Keep up to date on the creation and rollout of Pennsylvania’s state-based health insurance exchange on the Department of Insurance’s State-Based Exchange webpage. Pennsylvania has been a federally facilitated marketplace or exchange since 2013. For the 2020 enrollment period, Pennsylvania has moved to a state-based exchange (SBE) using the federal platform (SBE-FP) and will fully transition to a SBE in 2021. For 2020, this will allow Pennsylvanians to continue to choose plans and enroll into the marketplace using, but the state is responsible for performing all marketplace functions for the individual market and the Small Business Health Insurance Options Program (SHOP).


Pennsylvania Governor Wolf’s Administration to Distribute More Free Naloxone

Later in September, Pennsylvania will recognize “Stop Overdoses in PA: Get Help Now Week” by making free Naloxone available at 95 location across the state. The free Naloxone will be available on two days while supplies last: Wednesday, Sept. 18, from 11:00 am to 7:00 pm, and Wednesday, Sept. 25, from 9:00 am to 3:00 pm.  Click here for a list of the locations.  Other commonwealth opioid use disorder activities and progress:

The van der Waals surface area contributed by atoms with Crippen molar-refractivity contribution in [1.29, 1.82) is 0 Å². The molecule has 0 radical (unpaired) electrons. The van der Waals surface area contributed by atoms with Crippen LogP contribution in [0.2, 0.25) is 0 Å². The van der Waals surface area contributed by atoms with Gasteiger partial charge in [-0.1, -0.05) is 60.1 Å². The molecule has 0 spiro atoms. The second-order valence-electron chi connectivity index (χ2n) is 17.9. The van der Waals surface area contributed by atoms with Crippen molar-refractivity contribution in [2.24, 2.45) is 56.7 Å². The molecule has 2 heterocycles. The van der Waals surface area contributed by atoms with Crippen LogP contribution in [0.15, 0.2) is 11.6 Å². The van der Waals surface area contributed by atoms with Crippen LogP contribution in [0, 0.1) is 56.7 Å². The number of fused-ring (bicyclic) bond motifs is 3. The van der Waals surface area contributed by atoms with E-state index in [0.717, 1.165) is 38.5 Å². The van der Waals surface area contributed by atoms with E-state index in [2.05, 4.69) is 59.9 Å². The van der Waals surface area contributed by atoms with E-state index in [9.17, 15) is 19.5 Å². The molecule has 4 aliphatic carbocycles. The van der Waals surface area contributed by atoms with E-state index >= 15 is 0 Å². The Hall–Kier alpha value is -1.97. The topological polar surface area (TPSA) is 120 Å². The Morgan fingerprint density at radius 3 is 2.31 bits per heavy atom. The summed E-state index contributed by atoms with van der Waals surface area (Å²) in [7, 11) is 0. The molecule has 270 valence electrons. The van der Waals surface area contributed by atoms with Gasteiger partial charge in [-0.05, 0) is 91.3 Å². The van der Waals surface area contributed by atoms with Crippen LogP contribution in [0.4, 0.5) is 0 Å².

• Through a standing order, Naloxone, used to reverse an overdose caused by an opioid by blocking the effects of opioids on the brain, is available to any Pennsylvanian through pharmacies across the commonwealth for anyone who may need it
  • According to the state Department of Health, more than 25,000 people have been revived with Naloxone by police officers and EMS providers in Pennsylvania since November 2014
  • In December 2018, the commonwealth distributed over 5,000 naloxone kits across Pennsylvania
  • Gov. Wolf announced in August that opioid related overdose deaths have decreased by 18 percent over the past 12 months
  • Gov. Wolf this week announced another renewal of the state opioid disaster declaration, the seventh one since he first made the declaration on Jan. 10, 2018

Research Brief: Technical Assistance for Hospitals Applying to the Pennsylvania Rural Health Model—A CMMI-Sponsored Rural Hospital Global Budget Model

The Rural Health Value team recently released a new Rural Innovation Brief focused on technical assistance for rural hospitals considering participation in the Pennsylvania Rural Health Model.

Technical Assistance for Hospitals Applying to the Pennsylvania Rural Health Model—a CMMI-Sponsored Rural Hospital Global Budget Model – Rural hospitals, interested in participating in the Pennsylvania Rural Health Model, participated in a rapid cycle process to develop plans to transition from being volume-oriented to focusing on community health, facilitated by a global budget. This brief summarizes Rural Health Value’s process to facilitate hospital development of a transition plan for those considering developing or participating in a global budget or other transformation models for rural hospitals. (August 2019)

The report can be accessed here.